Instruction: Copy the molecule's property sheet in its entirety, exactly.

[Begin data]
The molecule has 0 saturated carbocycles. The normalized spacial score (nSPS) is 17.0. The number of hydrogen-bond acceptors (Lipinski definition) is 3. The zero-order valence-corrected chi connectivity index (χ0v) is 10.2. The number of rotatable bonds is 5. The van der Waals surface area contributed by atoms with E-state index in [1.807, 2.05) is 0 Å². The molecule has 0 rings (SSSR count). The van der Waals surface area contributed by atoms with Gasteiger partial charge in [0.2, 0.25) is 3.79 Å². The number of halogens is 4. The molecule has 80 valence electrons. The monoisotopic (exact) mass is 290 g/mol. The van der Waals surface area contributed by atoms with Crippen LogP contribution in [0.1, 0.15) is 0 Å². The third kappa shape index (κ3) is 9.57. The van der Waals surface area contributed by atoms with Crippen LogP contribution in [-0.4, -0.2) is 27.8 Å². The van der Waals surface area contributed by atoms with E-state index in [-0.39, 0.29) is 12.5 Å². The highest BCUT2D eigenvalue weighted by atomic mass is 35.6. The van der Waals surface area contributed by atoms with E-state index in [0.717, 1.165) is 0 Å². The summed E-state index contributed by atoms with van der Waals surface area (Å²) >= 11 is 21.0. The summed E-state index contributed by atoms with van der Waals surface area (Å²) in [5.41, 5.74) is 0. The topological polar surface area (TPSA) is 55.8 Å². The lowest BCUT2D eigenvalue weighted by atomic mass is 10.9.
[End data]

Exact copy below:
The molecule has 0 saturated carbocycles. The normalized spacial score (nSPS) is 17.0. The number of hydrogen-bond acceptors (Lipinski definition) is 3. The zero-order valence-corrected chi connectivity index (χ0v) is 10.2. The number of rotatable bonds is 5. The van der Waals surface area contributed by atoms with E-state index in [1.807, 2.05) is 0 Å². The molecule has 0 rings (SSSR count). The van der Waals surface area contributed by atoms with Gasteiger partial charge in [0.2, 0.25) is 3.79 Å². The number of halogens is 4. The molecule has 80 valence electrons. The monoisotopic (exact) mass is 290 g/mol. The van der Waals surface area contributed by atoms with Crippen LogP contribution in [0.1, 0.15) is 0 Å². The third kappa shape index (κ3) is 9.57. The van der Waals surface area contributed by atoms with Crippen LogP contribution in [-0.4, -0.2) is 27.8 Å². The van der Waals surface area contributed by atoms with E-state index in [-0.39, 0.29) is 12.5 Å². The highest BCUT2D eigenvalue weighted by atomic mass is 35.6. The van der Waals surface area contributed by atoms with E-state index in [0.717, 1.165) is 0 Å². The summed E-state index contributed by atoms with van der Waals surface area (Å²) >= 11 is 21.0. The summed E-state index contributed by atoms with van der Waals surface area (Å²) in [5.41, 5.74) is 0. The topological polar surface area (TPSA) is 55.8 Å². The lowest BCUT2D eigenvalue weighted by atomic mass is 10.9.